By morning both Steve and Rick were in deep trouble, and without being too graphic, suffice it to say their new best friend was a gleaming porcelain entity that never fails to offer us all comfort in times of distress.
“When I find myself in times of trouble,
Porcelain Fairy comfort me,
Seeking stomach freedom
Let me be.”
Fortunately the B&B owners had a doctor in their Rolodex who makes housecalls. (If you know what a Rolodex is we can be great friends.)
Dr. Castro arrived to our room in less than 30 minutes, quickly and assuredly diagnosed the problem, went to the pharmacy, and returned with antibiotic shots for both our suffering hombres. This was another check on our list – a doctor who makes house calls. How great is that?! Nevertheless, we all spent the next two days cooped up in our room, and even moved to our second B&B on the third day. Steve and Rick were still recovering when we checked into Los Arcos B&B. We love Los Arcos, and David is a great guy and very talented artist. He has only three rooms, but he is always full as he knows how to treat guests. All guests gathered for breakfast each morning at his dining table. We enjoyed it, but thought that we would probably offer separate tables for guests; that way they can join in the conversation or keep to themselves.
When the guys finally recovered from their bouts, I was chomping at the bit to get out and see Mérida. And see Mérida, we did. We walked and walked that town, which I loved. One of my favorite things in the world to do is walk and hike. Steve, too. Whenever we travel we look for hiking opportunities.
We got a fairly good sense of the layout of the town and liked what we saw very much. Beautiful parks every few blocks with cocina economicas (inexpensive kitchen), fruit and vegetable markets, museums both large and small, historic and modern, restaurants to appease all tastes and preferences, all kinds of Mom and Pop stores selling everything from hardware and paint to appliance parts, piňatas, paper goods, electronics, furniture, candy, food – in short, everything one would require on a daily basis for life in a colonial city.
At breakfast the next morning our host, David, hooked us up with his friend and realtor, Jim. Jim showed us several properties that were very interesting. However, none of them spoke to us that they could be our B&B.
From Los Arcos we next moved to Medio Mundo, another great B&B in Mérida. We enjoyed their use of color on the property and knew that was the direction we wanted to go, should we be able to open our own place. The owners have run this B&B for about 12 years, and it was beginning to show. We didn’t see much of them. However, they run a very nice place: clean, comfortable, inviting, with a good staff and a continental breakfast that, if not completely filling, sufficed until lunch. However, this is where we decided that at our B&B we would offer a full breakfast to our guests and start them on their day ready for anything.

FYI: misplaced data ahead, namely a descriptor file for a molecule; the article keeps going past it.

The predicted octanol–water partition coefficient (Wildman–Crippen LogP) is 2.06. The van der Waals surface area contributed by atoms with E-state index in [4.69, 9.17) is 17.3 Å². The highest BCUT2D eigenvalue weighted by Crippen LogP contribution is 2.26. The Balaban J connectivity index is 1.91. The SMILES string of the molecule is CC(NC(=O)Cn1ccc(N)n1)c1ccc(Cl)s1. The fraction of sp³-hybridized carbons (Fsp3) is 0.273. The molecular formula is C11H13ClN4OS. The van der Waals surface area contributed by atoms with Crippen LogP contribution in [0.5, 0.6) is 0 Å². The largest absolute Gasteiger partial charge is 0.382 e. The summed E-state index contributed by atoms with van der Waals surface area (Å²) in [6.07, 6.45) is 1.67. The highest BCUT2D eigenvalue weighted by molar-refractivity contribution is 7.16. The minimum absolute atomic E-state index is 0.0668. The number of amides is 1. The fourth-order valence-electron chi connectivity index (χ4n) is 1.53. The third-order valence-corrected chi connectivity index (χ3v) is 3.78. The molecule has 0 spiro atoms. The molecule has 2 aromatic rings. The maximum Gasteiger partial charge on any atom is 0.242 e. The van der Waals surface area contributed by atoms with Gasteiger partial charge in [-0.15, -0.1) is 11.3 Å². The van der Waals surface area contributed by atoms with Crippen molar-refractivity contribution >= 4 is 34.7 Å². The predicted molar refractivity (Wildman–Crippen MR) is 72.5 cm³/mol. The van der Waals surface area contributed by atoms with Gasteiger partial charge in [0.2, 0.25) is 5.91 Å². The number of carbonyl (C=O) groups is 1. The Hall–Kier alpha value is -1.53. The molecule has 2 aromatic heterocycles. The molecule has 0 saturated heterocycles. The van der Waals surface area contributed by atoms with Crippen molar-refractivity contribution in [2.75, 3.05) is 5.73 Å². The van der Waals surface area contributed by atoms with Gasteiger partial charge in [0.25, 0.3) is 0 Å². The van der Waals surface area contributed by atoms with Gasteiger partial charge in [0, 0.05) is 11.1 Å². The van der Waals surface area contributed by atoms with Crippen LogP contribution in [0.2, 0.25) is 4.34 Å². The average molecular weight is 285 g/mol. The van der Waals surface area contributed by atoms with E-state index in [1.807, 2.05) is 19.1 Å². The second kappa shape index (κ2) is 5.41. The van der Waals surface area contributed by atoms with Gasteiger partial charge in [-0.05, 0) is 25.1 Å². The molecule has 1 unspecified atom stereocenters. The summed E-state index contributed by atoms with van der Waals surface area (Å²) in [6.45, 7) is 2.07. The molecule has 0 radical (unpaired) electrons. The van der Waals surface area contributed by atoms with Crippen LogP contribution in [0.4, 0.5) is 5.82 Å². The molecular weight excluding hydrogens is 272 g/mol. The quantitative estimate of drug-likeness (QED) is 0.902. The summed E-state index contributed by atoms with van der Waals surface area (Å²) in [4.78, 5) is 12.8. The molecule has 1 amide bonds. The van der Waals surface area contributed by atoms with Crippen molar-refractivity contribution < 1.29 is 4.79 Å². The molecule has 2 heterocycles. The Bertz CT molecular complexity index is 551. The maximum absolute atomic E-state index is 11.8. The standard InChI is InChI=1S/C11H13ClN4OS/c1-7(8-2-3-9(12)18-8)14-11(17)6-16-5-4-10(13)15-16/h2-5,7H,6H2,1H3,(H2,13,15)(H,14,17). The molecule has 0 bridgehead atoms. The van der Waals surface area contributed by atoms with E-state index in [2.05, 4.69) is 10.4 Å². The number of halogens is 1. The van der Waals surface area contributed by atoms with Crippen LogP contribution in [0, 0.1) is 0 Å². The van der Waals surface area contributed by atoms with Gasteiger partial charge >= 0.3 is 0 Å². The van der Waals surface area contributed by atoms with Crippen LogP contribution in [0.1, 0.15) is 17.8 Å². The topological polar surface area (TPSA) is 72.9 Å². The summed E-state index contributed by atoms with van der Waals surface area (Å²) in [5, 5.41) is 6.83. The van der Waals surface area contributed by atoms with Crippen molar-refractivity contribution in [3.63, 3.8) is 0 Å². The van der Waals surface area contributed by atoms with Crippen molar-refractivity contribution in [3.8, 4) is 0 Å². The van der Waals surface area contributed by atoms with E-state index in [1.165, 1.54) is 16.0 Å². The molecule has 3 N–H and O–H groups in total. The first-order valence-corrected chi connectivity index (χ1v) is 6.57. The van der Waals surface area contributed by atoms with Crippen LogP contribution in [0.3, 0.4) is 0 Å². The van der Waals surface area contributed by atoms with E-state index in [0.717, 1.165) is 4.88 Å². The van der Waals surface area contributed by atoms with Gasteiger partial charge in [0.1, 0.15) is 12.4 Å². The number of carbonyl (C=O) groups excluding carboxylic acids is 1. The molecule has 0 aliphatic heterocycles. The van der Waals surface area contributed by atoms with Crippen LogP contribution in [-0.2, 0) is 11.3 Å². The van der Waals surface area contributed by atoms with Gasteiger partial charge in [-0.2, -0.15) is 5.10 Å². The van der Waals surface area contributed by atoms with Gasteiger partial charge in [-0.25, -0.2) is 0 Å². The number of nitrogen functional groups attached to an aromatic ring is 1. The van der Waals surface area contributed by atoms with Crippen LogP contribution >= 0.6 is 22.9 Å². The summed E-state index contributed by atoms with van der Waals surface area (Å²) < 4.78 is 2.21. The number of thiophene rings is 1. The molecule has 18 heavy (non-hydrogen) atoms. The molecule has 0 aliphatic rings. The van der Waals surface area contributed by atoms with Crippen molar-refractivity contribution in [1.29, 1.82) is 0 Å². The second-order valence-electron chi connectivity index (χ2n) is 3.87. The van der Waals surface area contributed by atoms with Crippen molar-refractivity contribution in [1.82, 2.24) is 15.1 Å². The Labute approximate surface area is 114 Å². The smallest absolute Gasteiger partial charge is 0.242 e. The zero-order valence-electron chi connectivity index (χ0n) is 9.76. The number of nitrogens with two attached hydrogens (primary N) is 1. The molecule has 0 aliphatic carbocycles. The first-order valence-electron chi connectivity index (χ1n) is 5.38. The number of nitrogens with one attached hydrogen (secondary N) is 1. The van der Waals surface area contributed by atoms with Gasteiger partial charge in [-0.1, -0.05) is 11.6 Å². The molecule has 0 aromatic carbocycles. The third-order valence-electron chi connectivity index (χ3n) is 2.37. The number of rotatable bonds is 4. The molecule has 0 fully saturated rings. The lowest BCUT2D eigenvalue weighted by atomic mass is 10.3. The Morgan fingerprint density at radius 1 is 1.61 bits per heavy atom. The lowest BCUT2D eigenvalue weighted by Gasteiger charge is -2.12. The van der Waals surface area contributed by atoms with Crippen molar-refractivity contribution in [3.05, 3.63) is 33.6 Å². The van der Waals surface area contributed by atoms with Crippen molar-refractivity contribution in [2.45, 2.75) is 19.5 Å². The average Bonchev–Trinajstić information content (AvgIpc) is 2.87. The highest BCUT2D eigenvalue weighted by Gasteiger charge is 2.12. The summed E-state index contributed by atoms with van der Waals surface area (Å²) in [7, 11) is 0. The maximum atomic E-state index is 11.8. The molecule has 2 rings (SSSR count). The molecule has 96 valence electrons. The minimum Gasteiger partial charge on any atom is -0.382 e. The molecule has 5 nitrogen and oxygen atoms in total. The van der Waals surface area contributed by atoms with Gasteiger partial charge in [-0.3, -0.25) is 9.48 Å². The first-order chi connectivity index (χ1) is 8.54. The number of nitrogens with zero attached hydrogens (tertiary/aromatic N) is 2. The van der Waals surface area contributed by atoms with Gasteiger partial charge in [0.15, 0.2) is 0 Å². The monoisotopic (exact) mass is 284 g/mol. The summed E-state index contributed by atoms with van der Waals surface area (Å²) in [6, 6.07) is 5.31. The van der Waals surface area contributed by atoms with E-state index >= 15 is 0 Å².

Another thing we liked about Medio Mundo is their gift shop. They have items from all over Latin America, which is a nice idea and one that we definitely want to include in our own venture.
Our week was over in a flash, but we felt we had a good idea of the city. On our last day walking around town, Rick asked where we might like to eat dinner. Since we were so new to the city, we had been letting Rick guide us and make most of these kinds of decisions. But now he seemed at odds about it. He stopped and said something about us not liking Mérida and that he was sorry it didn’t work out.
Didn’t work out? We loved Mérida.
I guess we were so focused on discovering the town that we hadn’t been very animated about it all. Rick had interpreted our focus and concentration as dislike of the city.
But we liked just about everything we saw, heard, and did, and had already decided that Mérida would be our next attempt at a B&B.
Back in Chicago we made plans to return to Mérida in March to see if we could find a property that would suit our needs. We met with Jim again, and he showed us a lot of properties – probably 15 – 20 – I lost count. After Jim showed them to us in the mornings, we spent the afternoons walking from the Zocalo to each one. But, still, none of them fit the bill. One was too far from the Zocalo, another too small to have 6 guestrooms (the minimum number of rooms we had decided upon), some would cost too much to renovate, some flooded during rainy season, some too expensive, etc., etc., etc. We could tell Jim was a bit frustrated with our rejection of every property and probably thought we were not serious buyers. But if this was going to be the place we spent the rest of our working lives, it had to be right. I guess it was too much to walk into the first property and fall in love, like we had in Italy.